Google Search Identifies Citibank PIN Number ThiefFBI agents were able to cross-link surveillance video with ICQ info to arrest a man in a dark baseball cap emblazoned with the words "Top Gun" and a star and wings symbol.
In 2007, First Bank of St. Louis lost about $5 million in fraudulent ATM withdrawals to someone who had hacked four iWire Prepaid Card accounts.
Surveillance video from a Washington Mutual bank branch in Brooklyn, N.Y., where some of the unauthorized withdrawals were made, showed a Caucasian man in a dark baseball cap emblazoned with the words "Top Gun" and a star and wings symbol, as well as a tan-colored sweatshirt or jacket with a dark front panel and dark trim at the zipper and collar, according to the affidavit of FBI special agent Albert Murray.
Murray said that the same individual, wearing the same clothing, also appeared in ATM video surveillance at other Brooklyn banks at times consistent with the First Bank withdrawals.
An individual wearing the same "Top Gun" baseball cap and clothing appeared in Washington Mutual surveillance video captured in February 2008. The individual withdrew money using ATM personal identification numbers taken from a compromised Citibank server that processes ATM withdrawals at 7-Eleven convenience stores. Authorities estimate that the robber stole $750,000 that month, according to Murray.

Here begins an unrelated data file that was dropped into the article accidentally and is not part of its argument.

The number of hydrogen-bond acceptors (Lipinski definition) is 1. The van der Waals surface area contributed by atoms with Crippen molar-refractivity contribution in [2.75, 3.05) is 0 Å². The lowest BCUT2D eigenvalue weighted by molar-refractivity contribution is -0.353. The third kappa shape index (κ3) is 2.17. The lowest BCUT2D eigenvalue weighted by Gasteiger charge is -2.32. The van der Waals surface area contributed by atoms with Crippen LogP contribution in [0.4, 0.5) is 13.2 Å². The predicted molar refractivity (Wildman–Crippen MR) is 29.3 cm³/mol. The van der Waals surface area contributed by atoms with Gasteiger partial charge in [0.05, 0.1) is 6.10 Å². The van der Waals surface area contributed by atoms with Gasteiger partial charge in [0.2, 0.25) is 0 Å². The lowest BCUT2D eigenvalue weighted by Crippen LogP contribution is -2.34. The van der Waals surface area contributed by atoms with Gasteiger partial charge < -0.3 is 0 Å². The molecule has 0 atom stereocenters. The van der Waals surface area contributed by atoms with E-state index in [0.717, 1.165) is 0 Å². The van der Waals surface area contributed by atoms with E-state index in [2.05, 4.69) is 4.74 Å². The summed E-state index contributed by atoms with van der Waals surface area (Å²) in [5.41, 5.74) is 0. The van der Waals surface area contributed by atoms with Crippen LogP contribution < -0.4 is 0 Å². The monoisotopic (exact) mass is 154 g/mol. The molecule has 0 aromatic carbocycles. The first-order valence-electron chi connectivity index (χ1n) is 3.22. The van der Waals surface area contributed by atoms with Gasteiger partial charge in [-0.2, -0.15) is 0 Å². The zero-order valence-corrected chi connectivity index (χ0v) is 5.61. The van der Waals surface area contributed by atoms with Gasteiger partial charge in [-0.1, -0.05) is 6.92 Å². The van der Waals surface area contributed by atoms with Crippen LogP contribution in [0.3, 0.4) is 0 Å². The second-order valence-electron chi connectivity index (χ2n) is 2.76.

The fact that hackers were able to get PINs raises questions about the security of financial infrastructure. Such data is supposed to be encrypted.
Since 2005, authorities had been monitoring the activities of a carder -- someone who buys and sells stolen credit card numbers online -- known only by an undisclosed nickname. At some point, the user of this nickname posted an ICQ instant messaging user identification number (UIN) in an online forum used for carding. The ICQ White Pages indicated that the user of the ICQ number in question had identified himself as "Yuri," a 29-year-old from Brooklyn.
At this point, investigators turned to Google.
"A Google search for the UIN found that this ICQ UIN was identified with a ham radio operator who uses a specific radio call sign," Murray's affidavit says. "A Google search for this call sign led to Web sites for ham radio enthusiasts, such as www.hamgallery.com and www.grz.co.il."
At those sites, investigators found photographs showing "Yuri" wearing "the same tan-colored jacket or sweatshirt as the individual in the Washington Mutual and Citibank ATM videos," Murray's affidavit says.
A Google search also led to a link to a Federal Communications Commission enforcement letter sent to the amateur radio operator using the radio call sign associated with "Yuri." The letter, which detailed various ham radio rules violations, was addressed to "Yuriy Ryabinin" in Brooklyn.
On Friday, a Brooklyn grand jury returned a three-count indictment against Yuriy Ryabinin, Olena Rakushchynets, and Ivan Biltse for conspiracy to commit access device fraud, access device fraud, and obstruction of justice.